But which of those wrecks was the Endeavour? One candidate was found just 500 meters off the coast of Rhode Island, 14 meters below the surface and buried in nearly 250 years’ worth of sediment and silt. RIMAP’s team concluded in 2018 that this was likely the wreck of the Endeavour, although the researchers emphasized that they needed to accumulate more evidence to support their conclusions.

A digital remodeling of the ship, which was scuttled in 1778.
Enlarge / A digital remodeling of the ship, which was scuttled in 1778.

Australian National Maritime Museum

That’s because only about 15 percent of the ship survives. Any parts of the hull that weren’t quickly buried by silt have long since decomposed in the water. Initially, all that appeared to be left were the piles of ballast (heavy stones placed in the bottom of a ship’s hold to help keep it stable when empty) visible on the harbor bottom. But archaeologists have since found ceramic teapots, glass bottles, lead pieces from pumps, and bits of rope encased in concrete-like substances produced by corroding metal, all buried beneath the harbor’s silt amid the waterlogged timbers.

The Australian National Maritime Museum held a press conference to announce its conclusion. The museum said its researchers matched structural details and the shape of the remains to those on original plans of the Endeavour—including the size of the timbers and the scuttling holes in the keel. The remains are also European-built, the museum said.

“The last pieces of the puzzle had to be confirmed before I felt able to make this call,” Kevin Sumption, director of the museum, said. “Based on archival and archaeological evidence, I’m convinced it’s the Endeavour.”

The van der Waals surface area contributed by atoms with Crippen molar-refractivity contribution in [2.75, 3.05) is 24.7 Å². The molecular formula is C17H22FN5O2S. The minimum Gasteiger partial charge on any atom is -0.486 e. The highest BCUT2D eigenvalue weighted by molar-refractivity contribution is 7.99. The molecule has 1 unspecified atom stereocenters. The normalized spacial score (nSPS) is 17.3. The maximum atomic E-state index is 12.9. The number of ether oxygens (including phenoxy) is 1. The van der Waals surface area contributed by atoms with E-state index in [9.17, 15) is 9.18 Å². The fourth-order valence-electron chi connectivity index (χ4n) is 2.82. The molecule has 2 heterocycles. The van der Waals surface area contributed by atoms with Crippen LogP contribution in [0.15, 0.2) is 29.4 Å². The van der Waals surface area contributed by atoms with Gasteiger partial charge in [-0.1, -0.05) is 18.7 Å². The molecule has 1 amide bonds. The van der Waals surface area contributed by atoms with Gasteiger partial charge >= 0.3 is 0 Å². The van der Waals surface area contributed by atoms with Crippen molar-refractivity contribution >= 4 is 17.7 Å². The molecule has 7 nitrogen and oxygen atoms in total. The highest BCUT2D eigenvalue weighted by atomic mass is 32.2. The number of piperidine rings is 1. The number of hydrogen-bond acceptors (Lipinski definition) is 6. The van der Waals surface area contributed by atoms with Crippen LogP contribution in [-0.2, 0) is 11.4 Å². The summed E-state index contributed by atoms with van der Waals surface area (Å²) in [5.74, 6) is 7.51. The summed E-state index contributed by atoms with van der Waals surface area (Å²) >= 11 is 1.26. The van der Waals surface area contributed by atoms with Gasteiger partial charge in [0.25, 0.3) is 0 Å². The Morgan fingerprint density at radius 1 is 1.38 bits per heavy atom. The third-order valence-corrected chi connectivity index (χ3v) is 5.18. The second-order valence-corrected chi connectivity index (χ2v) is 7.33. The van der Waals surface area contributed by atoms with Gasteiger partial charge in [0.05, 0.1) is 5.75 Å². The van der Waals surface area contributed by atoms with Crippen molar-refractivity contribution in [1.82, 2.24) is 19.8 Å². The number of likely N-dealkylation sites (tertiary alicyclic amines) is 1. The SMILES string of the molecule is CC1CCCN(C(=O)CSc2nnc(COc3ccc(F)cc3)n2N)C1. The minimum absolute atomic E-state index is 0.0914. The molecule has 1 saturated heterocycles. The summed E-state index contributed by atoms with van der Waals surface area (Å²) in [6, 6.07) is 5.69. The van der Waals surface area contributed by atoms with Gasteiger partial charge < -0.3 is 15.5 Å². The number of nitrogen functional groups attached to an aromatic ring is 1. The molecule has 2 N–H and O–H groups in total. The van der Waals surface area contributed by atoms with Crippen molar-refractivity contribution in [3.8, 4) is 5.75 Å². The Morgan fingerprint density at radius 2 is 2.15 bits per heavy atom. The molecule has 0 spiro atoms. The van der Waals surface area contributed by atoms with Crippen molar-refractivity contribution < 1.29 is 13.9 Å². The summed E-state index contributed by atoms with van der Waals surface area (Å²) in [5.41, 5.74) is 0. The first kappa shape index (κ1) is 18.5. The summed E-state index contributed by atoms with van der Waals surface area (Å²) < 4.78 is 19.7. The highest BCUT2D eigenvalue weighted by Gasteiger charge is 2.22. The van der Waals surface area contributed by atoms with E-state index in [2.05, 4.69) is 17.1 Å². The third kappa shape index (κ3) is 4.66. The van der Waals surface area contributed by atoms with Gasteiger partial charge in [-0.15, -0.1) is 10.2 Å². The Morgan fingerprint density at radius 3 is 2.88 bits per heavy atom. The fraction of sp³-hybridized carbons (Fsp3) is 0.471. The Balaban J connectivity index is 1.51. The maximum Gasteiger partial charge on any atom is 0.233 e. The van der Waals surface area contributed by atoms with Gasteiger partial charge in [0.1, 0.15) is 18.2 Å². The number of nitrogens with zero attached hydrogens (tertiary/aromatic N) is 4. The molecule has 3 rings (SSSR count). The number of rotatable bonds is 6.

RIMAP executive director DK Abbass issued the following statement soon afterward:

The Australian National Maritime Museum (ANMM) report that the Endeavour has been identified is premature. The Rhode Island Marine Archaeology Project (RIMAP) is now and always has been the lead organization for the study in Newport harbor. The ANMM announcement today is a breach of the contract between RIMAP and the ANMM for the conduct of this research and how its results are to be shared with the public. What we see on the shipwreck site under study is consistent with what might be expected of the Endeavour, but there has been no indisputable data found to prove the site is that iconic vessel, and there are many unanswered questions that could overturn such an identification. When the study is done, RIMAP will post the legitimate report on its website at: www.rimap.org. Meanwhile, RIMAP recognizes the connection between Australian citizens of British descent and the Endeavour, but RIMAP’s conclusions will be driven by proper scientific process and not Australian emotions or politics.

“We are very open to conversations with Dr. Abbass if she disagrees with our findings, their findings,” Kieran Hosty, the ANMM’s manager of maritime archeology, told the Australian Broadcasting Corporation (ABC). He added that he believed their contract with RIMAP had ended in November, although he could not be sure.